Cooperation Destroyed by Drug or Alcohol Addiction

What a Drug Rehab Should Have: Learning to Cooperate

man looking defiant

An addict is uncooperative and angry. He (or she) can’t look at suggestions or advice with a clear head, as cravings control him and his actions. Getting that next pill or drink is all-important, and nothing else seems to matter. When the person maintains this defiant, uncooperative attitude, it is difficult or impossible to help him recover.

Cooperation means a person works with others for a common purpose or benefit. An addict is forced by his cravings to focus on himself and his need for more drugs or alcohol. Thus he can’t view any situation analytically or cooperate with anyone on anything in life.

The Path to Recovery Includes Learning Cooperation

To learn to cooperate, an addict must be freed from his cravings, returned to an ability to communicate with family and friends and be able to analyze situations effectively. This requires learning or re-learning life skills that became lost in an addicted lifestyle.

people cooperating together

According to the World Health Organization, learning life skills lays the foundation for functioning efficiently and effectively in life. These skills are fundamental in solving problems, keeping relationships, cooperation and dealing with stress. Having the ability to cope with life gives a person recovering from drug or alcohol addiction hope for the future. When hope is lost, cooperation perishes as the individual has little or nothing to live for.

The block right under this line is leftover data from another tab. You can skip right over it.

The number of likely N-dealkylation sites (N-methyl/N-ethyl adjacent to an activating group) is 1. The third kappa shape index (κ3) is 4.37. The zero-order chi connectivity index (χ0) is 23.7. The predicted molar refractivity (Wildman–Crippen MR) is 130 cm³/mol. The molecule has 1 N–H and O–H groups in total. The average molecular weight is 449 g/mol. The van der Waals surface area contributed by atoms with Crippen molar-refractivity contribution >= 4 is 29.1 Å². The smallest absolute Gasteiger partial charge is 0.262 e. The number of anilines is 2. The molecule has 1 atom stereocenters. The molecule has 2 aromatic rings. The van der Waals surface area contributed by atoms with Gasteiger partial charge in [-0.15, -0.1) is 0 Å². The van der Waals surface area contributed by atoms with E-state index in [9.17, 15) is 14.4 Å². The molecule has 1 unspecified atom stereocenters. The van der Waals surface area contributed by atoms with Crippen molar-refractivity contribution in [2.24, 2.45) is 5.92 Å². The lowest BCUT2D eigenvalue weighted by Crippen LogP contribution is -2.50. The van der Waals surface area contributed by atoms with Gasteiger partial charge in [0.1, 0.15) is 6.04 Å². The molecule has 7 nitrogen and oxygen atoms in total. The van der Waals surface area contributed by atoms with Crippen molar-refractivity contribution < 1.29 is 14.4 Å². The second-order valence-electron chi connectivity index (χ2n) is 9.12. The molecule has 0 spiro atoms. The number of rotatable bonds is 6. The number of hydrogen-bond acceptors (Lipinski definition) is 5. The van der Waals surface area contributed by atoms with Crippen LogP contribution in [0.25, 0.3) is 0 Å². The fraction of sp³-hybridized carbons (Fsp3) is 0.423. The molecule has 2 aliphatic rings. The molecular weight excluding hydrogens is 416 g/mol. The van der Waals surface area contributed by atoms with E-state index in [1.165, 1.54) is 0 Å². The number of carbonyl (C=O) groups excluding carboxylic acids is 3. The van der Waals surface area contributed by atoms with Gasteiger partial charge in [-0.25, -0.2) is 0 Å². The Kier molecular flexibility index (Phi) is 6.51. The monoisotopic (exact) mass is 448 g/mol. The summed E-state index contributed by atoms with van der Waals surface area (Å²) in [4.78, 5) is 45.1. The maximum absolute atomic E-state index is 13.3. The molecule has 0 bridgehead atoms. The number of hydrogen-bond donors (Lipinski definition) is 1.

Narconon Teaches Cooperation and Gives New Hope

The Narconon drug and alcohol rehabilitation program is a program designed to provide vital life skills to a recovering addict. A key aspect of relapse prevention, the Narconon life skills training helps a participant face the kinds of situations life will present after he goes home. He must know how to deal with these situations, how to work out solutions cooperatively with others, or he could be forced by failures and setbacks back into drug abuse. With life skills, a person can make sound decisions based on the actuality of the situation.

For Kim, the Narconon program gave her the ability to get back into control of her life. She said, “When addicted, I was lost. I didn’t do anything. I sat in the house isolated.” She went to Narconon and finished the program, including the comprehensive life skills training. She added, “My biggest win on the program was getting myself back—my life back, my respect back and my awareness back. I am able to look at things completely differently now and I see the whole world from a different perspective. This is amazing because I feel so much better and I can live my life the way I was supposed to.”

Narconon saves addicted lives by giving the graduate the ability to live his life to the fullest, making the right choices and being productive and happy.

Next > Coping with Disappointment

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